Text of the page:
Elena Zamolodchikova bigraphy, stories - Russian gymnast

Elena Zamolodchikova : biography

September 19, 1982 -

Elena Mikhailovna Zamolodchikova ( born on September 19, 1982 in Moscow, Russia), nicknamed "'Zamo'", is a two-time Olympic gymnast. She began gymnastics at the age of six. In 1999 she participated in her first major senior competition, the World Gymnastics Championships, where she won the gold in vault, the bronze in the all-around. She was well known for her risky double-twisting double-backflip on floor and was one of a handful of women to have successfully competed one.As of November 2010, others included Cheng Fei, Daniela Silivaş, Vanessa Ferrari, Shawn Johnson, Samantha Peszek, Jordyn Wieber, McKayla Skinner, Svetlana Boguinskaya, Tatiana Groshkova, and Aleftina Priakhina).

References and notes

Floor music

1999 Worlds: "Baby Elephant Walk" - Henry Mancini 2000 Olympics: "Who's That Creepin'?/Daddy-O" - Big Bad Voodoo Daddy / Hipster Daddy-O and the Handgrenades 2002 Worlds: "Crazy Benny/Breathe" - Safri Duo / Moist 2004 Olympics: "Egyptian Symphony" - Motzart 2005 Worlds : "Crazy Benny" by Safri Duo and "Breathe" by Prodigy.

Competitive history

At the 2000 European Championships in Paris, Zamolodchikova produced a stunning performance, inspiring viewers both with her physical ability and her psychological strength. Just days before the competition, her father died as a result of radiation exposure from the Chernobyl accident. In the midst of her shock and grief, she led her team to the gold medal and earned individual silvers in the all-around and vault finals and a bronze on the beam.

Zamolodchikova was selected as a member of the Russian gymnastics team at the 2000 Sydney Olympics. She initially did not score into the all-around or vault finals; however, she earned spots in both when Elena Produnova withdrew from the all-around and Svetlana Khorkina decided to give up her spot to Zamolodchikova. In the team competition, the Russians were leading after the preliminary rounds, and had a good chance of repeating this feat in finals. However, the four 'star' gymnasts on the team all made mistakes. Elena's was perhaps the most dramatic, slipping off the beam as she took off for a Rulfova and narrowly missing her head. These mistakes cost the Russians the gold.

After two apparatus in the all-around, Elena was in first place with her stronger exercises still to go. However, she lost her chances of an all-around medal with a fall on the floor exercise, ironically on her simplest tumble. On a night where many gymnasts made uncharacteristic errors, she eventually finished 6th. Had she scored the same in the all-around as she did for her team finals performance, her total would have been enough to win her the gold.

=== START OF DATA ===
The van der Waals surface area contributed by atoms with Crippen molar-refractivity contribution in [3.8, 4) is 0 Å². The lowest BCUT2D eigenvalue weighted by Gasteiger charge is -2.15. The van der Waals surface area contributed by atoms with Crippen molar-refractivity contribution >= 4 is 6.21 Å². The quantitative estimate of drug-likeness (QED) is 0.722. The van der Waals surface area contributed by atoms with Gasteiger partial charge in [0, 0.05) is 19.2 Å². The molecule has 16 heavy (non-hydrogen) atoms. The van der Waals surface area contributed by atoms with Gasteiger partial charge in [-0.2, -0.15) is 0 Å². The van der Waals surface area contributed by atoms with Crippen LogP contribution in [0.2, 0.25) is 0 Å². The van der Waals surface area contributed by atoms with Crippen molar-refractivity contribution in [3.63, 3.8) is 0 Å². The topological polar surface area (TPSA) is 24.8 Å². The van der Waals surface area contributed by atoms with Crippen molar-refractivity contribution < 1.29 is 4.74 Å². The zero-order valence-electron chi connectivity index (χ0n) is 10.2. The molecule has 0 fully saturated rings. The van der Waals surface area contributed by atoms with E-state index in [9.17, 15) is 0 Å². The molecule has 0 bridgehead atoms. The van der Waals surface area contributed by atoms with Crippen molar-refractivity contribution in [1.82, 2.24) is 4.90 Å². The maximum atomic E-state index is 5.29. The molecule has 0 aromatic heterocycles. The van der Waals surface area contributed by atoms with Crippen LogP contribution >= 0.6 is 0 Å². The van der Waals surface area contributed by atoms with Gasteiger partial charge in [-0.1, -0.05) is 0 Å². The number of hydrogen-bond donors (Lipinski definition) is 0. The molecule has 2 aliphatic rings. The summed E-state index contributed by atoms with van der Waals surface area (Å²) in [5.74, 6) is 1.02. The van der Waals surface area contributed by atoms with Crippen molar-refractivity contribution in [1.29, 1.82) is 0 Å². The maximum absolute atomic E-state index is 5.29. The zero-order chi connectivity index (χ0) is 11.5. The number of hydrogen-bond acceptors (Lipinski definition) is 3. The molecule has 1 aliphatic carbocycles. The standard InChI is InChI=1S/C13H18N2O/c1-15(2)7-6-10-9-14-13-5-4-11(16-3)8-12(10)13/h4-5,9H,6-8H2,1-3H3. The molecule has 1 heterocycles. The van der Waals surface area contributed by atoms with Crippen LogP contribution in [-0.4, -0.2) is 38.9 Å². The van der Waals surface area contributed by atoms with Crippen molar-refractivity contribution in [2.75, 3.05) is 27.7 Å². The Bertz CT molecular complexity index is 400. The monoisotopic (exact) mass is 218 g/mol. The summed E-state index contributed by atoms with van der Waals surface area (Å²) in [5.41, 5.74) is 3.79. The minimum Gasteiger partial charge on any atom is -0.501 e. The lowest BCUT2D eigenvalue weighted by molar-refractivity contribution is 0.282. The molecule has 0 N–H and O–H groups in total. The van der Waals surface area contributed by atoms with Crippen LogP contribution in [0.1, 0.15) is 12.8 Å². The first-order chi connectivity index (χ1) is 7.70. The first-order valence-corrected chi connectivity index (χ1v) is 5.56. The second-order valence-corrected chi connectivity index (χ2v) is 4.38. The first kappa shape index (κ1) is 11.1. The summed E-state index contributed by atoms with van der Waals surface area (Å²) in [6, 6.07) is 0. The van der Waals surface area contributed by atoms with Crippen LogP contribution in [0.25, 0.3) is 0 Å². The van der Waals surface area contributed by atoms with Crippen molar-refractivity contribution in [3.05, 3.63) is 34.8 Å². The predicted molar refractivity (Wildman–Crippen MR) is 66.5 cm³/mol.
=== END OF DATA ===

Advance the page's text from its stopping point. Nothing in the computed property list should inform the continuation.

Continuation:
However, she came back to win gold on both the vault and floor, thus becoming a two-time Olympic champion. During vault finals, Khorkina sat in the stands, cheering loudly for her teammate for whom she gave up her spot. Ironically, Khorkina was leading in the floor finals until Zamolodchikova performed: both were vying for a second gold. Elena's superior tumbling won the day over Khorkina's artistry.

After becoming a double Olympic Champion, Zamolodchikova won the World vault title in 2002 and a European all-around bronze medal in 2004, in addition to numerous other awards.

Zamolodchikova, incidentally a lieutenant in the Russian Army, competed in her second Olympic games in 2004. The Russian team won a bronze medal, and Zamolodchikova just missed out on an individual vault medal, placing fourth behind Monica Roşu of Romania, Annia Hatch of the United States, and a fellow Russian, Anna Pavlova.

She competed most recently at the 2005 World Championships in Melbourne, where she was again unlucky, placing fourth in both vault and floor finals. Floor finals were particularly disappointing: she performed four extremely difficult tumbling passes, landing each one cleanly, but did not successfully compete all of her dance combinations. Her start value was lowered as a result from 10.0 to 9.7, and she scored a 9.162, placing her behind Americans Alicia Sacramone and Nastia Liukin, and Dutch gymnast Suzanne Harmes. Zamolodchikova's low score was unpopular with the crowd, who appeared to think she should have won bronze. She scored an average of 9.318 on her two vaults, finishing behind Cheng Fei of China, Oksana Chusovitina of Uzbekistan, and Alicia Sacramone of the U.S.

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